The first College of Idaho alumnus to be elected governor was Robert E. Smylie ’38, who was elected in 1954 and served three consecutive four-year terms, becoming the first – and still only – Idaho governor to do so.

The late Smylie, who passed away in 2004, is remembered as one of the great men in the history of both the College and the state of Idaho. He came to the Gem State from rural Iowa, where his formative years were marked by the Great Depression. As student at the College, Smylie played football, served as yearbook editor and was elected student body president.

“Robert Smylie was a true Coyote who bled purple and gold,” said C of I political economy professor Jasper LiCalzi. “While an undergraduate, he was a star football player and yet still swept the old field house to help pay for his tuition. Smylie was, and will always be, an inspiration for young people with a dream of making their world a better place.”

After graduation, Smylie attended George Washington University Law School. He then spent four years in the Coast Guard during World War II, serving first as an enlisted man and later as an officer.

Smylie became active in Idaho politics after the war. He was appointed assistant attorney general in 1947 and the same year, at the age of 33, was appointed attorney general. Three years later he won election as attorney general. His administration as governor addressed issues relating to public education and its funding, natural resources, public health and the creation of a modern state park system. His participation in broad political affairs also brought Idaho much national publicity.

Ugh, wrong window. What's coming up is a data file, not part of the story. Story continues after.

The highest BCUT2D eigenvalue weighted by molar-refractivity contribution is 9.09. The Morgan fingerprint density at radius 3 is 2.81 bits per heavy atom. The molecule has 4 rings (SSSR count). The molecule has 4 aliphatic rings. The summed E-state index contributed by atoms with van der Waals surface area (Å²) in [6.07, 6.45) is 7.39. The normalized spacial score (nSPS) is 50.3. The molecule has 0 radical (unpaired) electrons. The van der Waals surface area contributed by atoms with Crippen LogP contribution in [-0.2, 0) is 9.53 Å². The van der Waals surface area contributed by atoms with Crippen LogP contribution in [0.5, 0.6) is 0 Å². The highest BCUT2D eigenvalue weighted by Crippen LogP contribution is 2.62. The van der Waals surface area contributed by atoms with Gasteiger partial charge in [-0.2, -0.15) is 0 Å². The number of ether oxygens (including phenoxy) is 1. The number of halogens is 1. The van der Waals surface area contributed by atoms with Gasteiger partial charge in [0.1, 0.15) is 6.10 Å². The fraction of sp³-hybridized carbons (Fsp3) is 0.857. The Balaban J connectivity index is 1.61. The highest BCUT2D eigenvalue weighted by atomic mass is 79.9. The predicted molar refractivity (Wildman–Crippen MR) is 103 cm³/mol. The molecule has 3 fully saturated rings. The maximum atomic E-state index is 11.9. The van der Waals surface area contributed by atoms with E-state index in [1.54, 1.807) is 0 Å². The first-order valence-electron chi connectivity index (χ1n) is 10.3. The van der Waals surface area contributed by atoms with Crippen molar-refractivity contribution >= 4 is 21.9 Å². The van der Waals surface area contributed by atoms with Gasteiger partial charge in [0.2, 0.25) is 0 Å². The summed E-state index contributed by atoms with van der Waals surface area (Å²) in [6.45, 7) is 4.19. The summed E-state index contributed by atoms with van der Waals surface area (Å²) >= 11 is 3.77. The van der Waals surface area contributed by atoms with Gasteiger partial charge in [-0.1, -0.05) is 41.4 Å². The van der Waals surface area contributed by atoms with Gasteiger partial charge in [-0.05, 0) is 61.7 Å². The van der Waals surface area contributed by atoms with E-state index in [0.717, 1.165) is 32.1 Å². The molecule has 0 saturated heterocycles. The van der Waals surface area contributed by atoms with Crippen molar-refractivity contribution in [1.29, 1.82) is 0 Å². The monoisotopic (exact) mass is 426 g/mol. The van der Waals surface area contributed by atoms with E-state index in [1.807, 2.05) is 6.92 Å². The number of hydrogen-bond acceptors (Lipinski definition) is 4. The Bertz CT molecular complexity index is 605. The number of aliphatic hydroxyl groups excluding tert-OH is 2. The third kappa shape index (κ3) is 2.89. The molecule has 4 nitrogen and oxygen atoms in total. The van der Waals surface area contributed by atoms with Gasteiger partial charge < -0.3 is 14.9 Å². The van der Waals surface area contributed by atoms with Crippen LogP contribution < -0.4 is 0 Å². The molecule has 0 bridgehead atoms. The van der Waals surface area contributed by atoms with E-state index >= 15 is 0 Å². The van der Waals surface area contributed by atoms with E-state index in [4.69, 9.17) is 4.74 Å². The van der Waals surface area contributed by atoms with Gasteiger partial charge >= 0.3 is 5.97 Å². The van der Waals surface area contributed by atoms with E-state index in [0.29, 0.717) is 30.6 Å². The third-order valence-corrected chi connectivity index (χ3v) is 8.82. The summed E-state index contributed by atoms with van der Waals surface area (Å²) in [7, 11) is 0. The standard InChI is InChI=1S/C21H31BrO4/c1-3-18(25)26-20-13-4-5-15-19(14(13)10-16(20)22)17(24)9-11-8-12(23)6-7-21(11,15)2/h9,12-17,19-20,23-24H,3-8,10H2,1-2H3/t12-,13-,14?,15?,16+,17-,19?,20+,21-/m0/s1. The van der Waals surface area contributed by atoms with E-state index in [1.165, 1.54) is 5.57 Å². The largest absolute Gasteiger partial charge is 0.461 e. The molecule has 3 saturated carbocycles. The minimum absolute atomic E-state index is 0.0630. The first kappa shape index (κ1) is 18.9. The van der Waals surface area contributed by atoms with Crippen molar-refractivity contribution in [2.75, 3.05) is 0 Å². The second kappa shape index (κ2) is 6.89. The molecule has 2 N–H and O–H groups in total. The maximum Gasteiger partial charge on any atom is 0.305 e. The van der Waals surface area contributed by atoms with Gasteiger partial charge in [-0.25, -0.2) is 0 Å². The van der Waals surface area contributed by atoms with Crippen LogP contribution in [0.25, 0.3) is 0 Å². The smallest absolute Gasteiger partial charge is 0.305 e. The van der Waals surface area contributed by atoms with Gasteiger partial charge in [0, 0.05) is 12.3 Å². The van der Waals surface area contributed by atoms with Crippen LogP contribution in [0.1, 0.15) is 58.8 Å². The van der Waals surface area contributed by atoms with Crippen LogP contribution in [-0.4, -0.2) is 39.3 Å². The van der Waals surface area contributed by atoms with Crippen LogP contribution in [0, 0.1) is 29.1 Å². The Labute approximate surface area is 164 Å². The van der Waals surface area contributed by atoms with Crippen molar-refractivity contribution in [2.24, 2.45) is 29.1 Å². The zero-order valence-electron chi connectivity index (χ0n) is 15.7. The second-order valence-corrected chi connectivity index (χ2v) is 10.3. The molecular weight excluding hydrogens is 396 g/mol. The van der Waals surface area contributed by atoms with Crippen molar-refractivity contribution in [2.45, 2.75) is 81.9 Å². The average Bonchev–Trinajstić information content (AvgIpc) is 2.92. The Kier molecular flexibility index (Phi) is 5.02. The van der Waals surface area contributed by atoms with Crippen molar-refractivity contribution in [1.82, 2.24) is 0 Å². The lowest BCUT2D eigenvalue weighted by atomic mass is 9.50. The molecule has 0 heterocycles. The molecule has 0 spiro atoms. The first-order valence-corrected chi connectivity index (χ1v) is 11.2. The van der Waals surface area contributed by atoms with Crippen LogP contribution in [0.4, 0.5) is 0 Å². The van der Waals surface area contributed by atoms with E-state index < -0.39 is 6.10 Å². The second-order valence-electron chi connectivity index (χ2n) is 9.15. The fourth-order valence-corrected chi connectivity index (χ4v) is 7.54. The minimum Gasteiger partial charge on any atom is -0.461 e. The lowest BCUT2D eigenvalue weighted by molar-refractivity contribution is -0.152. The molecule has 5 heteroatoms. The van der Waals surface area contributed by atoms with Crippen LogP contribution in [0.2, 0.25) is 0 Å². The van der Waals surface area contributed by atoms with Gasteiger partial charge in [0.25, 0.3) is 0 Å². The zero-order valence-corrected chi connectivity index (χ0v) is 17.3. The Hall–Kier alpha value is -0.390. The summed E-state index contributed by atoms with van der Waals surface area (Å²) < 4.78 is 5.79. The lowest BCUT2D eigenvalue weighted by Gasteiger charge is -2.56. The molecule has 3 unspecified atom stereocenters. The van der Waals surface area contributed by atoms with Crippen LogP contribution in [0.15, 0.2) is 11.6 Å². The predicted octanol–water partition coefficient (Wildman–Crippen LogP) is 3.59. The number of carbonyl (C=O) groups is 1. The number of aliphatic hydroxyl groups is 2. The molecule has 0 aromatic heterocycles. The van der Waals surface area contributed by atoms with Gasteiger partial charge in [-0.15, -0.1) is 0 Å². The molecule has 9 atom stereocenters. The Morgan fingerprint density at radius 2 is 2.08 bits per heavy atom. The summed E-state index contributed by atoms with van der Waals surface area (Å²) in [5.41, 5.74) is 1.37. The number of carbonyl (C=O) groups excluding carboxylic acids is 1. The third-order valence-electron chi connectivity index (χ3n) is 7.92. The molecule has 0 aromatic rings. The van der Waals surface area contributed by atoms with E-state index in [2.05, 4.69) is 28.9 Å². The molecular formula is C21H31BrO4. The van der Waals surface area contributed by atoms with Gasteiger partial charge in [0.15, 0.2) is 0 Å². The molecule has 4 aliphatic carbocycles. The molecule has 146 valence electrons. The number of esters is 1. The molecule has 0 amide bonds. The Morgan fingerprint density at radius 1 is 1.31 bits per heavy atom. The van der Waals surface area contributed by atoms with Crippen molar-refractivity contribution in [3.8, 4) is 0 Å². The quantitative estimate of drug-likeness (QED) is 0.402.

“Governor Smylie had more accomplishments in his three terms than any other governor in the history of the state,” LiCalzi said. “He did what was right and not what was politically expedient – his support for the state sales tax brought Idaho into the modern era, yet probably ended his political career.

“This state and country can only hope we will have leaders in the future who show the courage of their convictions in the same manner Robert Smylie did in service to all Idahoans.”

After leaving office in 1967, Smylie practiced law in Boise. Through the years, his loyalty to his alma mater was unrivaled. He served as the College’s acting president in 1974 and is one of two Board of Trustees members to have been awarded the distinction of “Trustee for Life.” His legacy at the College includes the creation of the Robert E. Smylie Archives in Sterry Hall, a repository that emphasizes state and local government as well as the College’s history and proud heritage of public service.

During Smylie’s funeral, C of I history professor Howard Berger paid tribute to the man who gave so much to his state and his school.

“Idaho is simply a much better place to live because of the life and career of Robert E. Smylie,” Berger said.

THE MODERN ERA

Next in the line of governors linked to The College of Idaho was Cecil Andrus, another former chairman of the Board of Trustees who became the longest-serving governor in the history of the state. Andrus first was elected in 1970 and earned reelection in 1974 before resigning in 1977 to become Secretary of the Interior for four years during the administration of President Jimmy Carter. Andrus returned to Idaho and was elected to a third term as governor in 1986 and an unprecedented fourth term in 1990.

According to LiCalzi, Andrus was the first American politician to make an environmental issue the lead issue in a campaign for elective office. In the ensuing years, Andrus came to be identified with numerous environmental success stories including the passage of the Alaska Lands Act and National Surface Mining Act of 1977 and establishing the Frank Church River of No Return Wilderness Area, the Snake River Birds of Prey Area and the Sawtooth and Hells Canyon National Recreation Areas. Reminders of his successes dot the Idaho landscape, including the Andrus Center for Public Policy at Boise State University and Cecil D. Andrus Elementary School in Boise.